With stolen cars on the rise, Niles police urge drivers to lock vehicles
Published 9:53 am Wednesday, December 2, 2020
NILES — With car thefts on the rise, Niles law enforcement officials are urging residents to take precautions against the crime.
Niles Police Department Captain Kevin Kosten reported in the city’s December newsletter that there had been 44 vehicle thefts in the city of Niles alone this year.
Tuesday, Kosten said the number had increased since the original writing of the statistic.
“We’ve had several [vehicle thefts] since then,” Kosten said. “Which is pretty high for us.”
The vehicle theft rate was an increase from 2019, according to Kosten.
He said one the consistent threads in the vehicle thefts was that vehicles had been left with ignition keys left inside.
“It’s hard for [police officers] to understand why people would leave keys in a car,” Kosten said. “Very rarely do we have a different situation than that.”
Kosten said much of the reasoning behind why someone might leave their keys in their car is usually how safe a person feels in their neighborhood.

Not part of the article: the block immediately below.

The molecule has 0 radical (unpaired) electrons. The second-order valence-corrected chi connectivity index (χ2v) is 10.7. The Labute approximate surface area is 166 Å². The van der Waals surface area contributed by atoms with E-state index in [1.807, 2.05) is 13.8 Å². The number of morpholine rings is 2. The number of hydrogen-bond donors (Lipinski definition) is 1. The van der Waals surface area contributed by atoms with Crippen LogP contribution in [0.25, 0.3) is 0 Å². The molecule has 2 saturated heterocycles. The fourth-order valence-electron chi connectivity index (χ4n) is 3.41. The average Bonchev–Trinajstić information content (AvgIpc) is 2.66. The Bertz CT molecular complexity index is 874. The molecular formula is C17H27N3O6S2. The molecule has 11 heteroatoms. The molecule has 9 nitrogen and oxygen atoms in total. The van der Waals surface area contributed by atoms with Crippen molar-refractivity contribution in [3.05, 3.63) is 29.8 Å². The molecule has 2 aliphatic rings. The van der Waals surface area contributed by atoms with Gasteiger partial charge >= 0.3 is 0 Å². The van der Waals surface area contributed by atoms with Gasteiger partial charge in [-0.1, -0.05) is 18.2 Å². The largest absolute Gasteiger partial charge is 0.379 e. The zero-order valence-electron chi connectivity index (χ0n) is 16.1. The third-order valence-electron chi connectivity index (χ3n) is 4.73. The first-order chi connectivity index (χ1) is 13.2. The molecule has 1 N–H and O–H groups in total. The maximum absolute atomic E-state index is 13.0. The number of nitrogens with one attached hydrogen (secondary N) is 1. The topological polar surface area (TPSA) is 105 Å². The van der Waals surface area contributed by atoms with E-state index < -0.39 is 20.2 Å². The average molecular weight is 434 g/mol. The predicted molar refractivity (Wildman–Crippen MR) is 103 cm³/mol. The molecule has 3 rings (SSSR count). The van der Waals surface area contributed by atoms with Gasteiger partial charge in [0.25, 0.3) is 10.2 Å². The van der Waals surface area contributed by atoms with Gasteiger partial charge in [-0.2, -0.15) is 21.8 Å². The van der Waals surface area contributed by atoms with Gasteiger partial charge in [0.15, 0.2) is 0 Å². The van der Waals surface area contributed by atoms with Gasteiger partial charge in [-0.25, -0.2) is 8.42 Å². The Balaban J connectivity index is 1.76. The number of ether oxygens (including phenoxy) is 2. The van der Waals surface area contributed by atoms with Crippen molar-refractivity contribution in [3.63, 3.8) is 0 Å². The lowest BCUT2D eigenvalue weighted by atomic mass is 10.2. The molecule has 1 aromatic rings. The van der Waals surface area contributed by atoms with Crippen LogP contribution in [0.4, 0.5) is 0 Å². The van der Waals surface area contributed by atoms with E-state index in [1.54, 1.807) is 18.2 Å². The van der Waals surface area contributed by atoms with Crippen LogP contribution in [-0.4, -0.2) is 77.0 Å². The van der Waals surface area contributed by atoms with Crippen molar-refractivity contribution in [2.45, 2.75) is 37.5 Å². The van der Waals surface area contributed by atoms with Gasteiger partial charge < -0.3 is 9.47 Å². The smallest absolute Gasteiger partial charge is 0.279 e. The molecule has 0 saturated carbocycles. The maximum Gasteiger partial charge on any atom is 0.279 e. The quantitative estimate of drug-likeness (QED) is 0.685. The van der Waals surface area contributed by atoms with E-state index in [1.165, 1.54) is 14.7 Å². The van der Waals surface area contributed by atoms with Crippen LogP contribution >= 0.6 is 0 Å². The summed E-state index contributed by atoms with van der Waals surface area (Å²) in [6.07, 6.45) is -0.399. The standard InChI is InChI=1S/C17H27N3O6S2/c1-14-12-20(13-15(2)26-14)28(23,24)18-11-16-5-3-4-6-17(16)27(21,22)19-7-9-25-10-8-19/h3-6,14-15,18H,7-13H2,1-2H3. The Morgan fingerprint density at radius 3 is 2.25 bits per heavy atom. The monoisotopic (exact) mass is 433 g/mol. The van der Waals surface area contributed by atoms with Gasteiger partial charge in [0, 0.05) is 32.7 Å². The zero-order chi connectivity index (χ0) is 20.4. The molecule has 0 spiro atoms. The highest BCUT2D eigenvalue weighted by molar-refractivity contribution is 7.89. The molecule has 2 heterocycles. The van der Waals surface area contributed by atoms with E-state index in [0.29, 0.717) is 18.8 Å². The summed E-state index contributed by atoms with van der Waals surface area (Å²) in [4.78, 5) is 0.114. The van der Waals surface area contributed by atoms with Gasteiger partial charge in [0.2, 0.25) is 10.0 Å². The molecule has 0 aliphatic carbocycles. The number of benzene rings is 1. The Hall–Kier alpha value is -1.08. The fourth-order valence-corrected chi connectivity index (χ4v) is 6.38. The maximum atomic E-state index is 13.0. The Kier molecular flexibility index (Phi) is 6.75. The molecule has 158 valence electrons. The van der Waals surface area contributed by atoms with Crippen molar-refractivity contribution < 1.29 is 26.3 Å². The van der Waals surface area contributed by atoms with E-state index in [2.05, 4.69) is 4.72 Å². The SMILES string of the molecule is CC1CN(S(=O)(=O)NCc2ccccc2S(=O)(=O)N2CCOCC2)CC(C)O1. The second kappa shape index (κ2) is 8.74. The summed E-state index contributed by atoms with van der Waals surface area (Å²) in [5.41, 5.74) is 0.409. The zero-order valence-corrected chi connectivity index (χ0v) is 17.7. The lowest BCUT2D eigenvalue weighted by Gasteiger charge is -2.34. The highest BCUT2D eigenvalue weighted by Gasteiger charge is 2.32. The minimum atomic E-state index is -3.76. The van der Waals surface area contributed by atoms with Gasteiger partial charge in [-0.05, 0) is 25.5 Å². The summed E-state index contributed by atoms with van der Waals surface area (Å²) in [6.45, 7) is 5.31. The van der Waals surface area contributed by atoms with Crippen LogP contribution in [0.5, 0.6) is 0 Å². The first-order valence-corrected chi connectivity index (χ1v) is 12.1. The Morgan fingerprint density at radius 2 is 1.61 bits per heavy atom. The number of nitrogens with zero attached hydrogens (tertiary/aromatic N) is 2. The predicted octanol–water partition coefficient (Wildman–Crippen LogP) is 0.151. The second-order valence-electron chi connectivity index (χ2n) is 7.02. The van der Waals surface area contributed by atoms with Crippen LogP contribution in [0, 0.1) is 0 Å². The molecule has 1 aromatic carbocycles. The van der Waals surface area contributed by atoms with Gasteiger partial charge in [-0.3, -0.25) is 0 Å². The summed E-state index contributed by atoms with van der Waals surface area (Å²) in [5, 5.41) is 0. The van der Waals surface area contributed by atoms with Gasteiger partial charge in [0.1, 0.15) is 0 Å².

However, he said much of the time, it is not a neighbor stealing a vehicle. Instead, he said car theft is often a crime of opportunity.
“It’s people passing through, that don’t live there or guests that are visiting,” Kosten said. “It’s not like the movies. It is rarely someone breaking in and hotwiring a car. If it is unlocked, they will look through your car. If your keys are there, they will find them.”
Despite the increase in car thefts in 2020, Kosten said he does not believe Niles to be a dangerous city. Instead, he said it is a busy city that results in a high number of calls requiring officer response.
After a vehicle is reported stolen, Kosten said many are eventually recovered.
He has seen them recovered within city limits, and as far away as Florida.
“When a car is stolen, we enter the vehicle’s information — license plate, vehicle identification number and description of the car — into a nationwide law enforcement database,” Kosten said. “If any police officer were to run the VIN or plate number, they would call the Niles Police Department and confirm the vehicle.”
Vehicles are recovered in varying states. Sometimes they are recovered with no damage at all, and other times, they are recovered because a crash was reported.
Kosten said the best course of action was prevention. Bringing car keys inside and locking the vehicle was the biggest step in vehicle theft prevention he gave for the Niles area.
The National Highway Traffic Safety Administration also advised vehicle owners to park in well-lit areas, to not leave valuables visible in the vehicle and to not leave a running vehicle alone.